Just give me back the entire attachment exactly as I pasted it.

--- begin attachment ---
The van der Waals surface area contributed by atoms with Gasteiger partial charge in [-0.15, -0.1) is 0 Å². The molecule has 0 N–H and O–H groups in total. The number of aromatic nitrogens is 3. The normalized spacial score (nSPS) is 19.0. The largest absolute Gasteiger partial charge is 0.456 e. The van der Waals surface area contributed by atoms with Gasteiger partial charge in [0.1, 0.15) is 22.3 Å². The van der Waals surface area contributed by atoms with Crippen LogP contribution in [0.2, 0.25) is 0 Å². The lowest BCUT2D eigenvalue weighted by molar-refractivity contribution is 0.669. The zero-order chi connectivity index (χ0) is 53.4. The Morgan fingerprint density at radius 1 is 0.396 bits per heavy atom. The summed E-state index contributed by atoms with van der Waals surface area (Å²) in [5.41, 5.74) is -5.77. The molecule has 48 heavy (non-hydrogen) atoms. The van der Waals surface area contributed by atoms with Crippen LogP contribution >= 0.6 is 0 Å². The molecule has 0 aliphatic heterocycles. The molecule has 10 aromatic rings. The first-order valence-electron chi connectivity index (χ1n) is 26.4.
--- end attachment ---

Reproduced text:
The van der Waals surface area contributed by atoms with Gasteiger partial charge in [-0.15, -0.1) is 0 Å². The molecule has 0 N–H and O–H groups in total. The number of aromatic nitrogens is 3. The normalized spacial score (nSPS) is 19.0. The largest absolute Gasteiger partial charge is 0.456 e. The van der Waals surface area contributed by atoms with Gasteiger partial charge in [0.1, 0.15) is 22.3 Å². The van der Waals surface area contributed by atoms with Crippen LogP contribution in [0.2, 0.25) is 0 Å². The lowest BCUT2D eigenvalue weighted by molar-refractivity contribution is 0.669. The zero-order chi connectivity index (χ0) is 53.4. The Morgan fingerprint density at radius 1 is 0.396 bits per heavy atom. The summed E-state index contributed by atoms with van der Waals surface area (Å²) in [5.41, 5.74) is -5.77. The molecule has 48 heavy (non-hydrogen) atoms. The van der Waals surface area contributed by atoms with Crippen LogP contribution >= 0.6 is 0 Å². The molecule has 0 aliphatic heterocycles. The molecule has 10 aromatic rings. The first-order valence-electron chi connectivity index (χ1n) is 26.4.